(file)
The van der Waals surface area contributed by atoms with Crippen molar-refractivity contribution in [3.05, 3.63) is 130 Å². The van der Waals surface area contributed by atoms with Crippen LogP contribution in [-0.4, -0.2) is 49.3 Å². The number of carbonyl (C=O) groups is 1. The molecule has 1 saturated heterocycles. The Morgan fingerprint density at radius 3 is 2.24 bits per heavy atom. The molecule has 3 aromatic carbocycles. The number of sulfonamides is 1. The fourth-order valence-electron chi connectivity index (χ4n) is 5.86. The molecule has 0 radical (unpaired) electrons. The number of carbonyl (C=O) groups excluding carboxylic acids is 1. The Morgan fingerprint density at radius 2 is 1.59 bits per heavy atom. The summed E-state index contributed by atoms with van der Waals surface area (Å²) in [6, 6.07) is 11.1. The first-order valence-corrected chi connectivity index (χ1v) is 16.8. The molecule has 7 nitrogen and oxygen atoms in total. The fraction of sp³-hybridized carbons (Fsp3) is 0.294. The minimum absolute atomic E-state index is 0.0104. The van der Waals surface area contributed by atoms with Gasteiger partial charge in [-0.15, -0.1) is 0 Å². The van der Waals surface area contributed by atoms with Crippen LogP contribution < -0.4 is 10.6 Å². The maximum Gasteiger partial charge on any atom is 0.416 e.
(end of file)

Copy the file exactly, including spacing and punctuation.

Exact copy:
The van der Waals surface area contributed by atoms with Crippen molar-refractivity contribution in [3.05, 3.63) is 130 Å². The van der Waals surface area contributed by atoms with Crippen LogP contribution in [-0.4, -0.2) is 49.3 Å². The number of carbonyl (C=O) groups is 1. The molecule has 1 saturated heterocycles. The Morgan fingerprint density at radius 3 is 2.24 bits per heavy atom. The molecule has 3 aromatic carbocycles. The number of sulfonamides is 1. The fourth-order valence-electron chi connectivity index (χ4n) is 5.86. The molecule has 0 radical (unpaired) electrons. The number of carbonyl (C=O) groups excluding carboxylic acids is 1. The Morgan fingerprint density at radius 2 is 1.59 bits per heavy atom. The summed E-state index contributed by atoms with van der Waals surface area (Å²) in [6, 6.07) is 11.1. The first-order valence-corrected chi connectivity index (χ1v) is 16.8. The molecule has 7 nitrogen and oxygen atoms in total. The fraction of sp³-hybridized carbons (Fsp3) is 0.294. The minimum absolute atomic E-state index is 0.0104. The van der Waals surface area contributed by atoms with Gasteiger partial charge in [-0.15, -0.1) is 0 Å². The van der Waals surface area contributed by atoms with Crippen LogP contribution < -0.4 is 10.6 Å². The maximum Gasteiger partial charge on any atom is 0.416 e.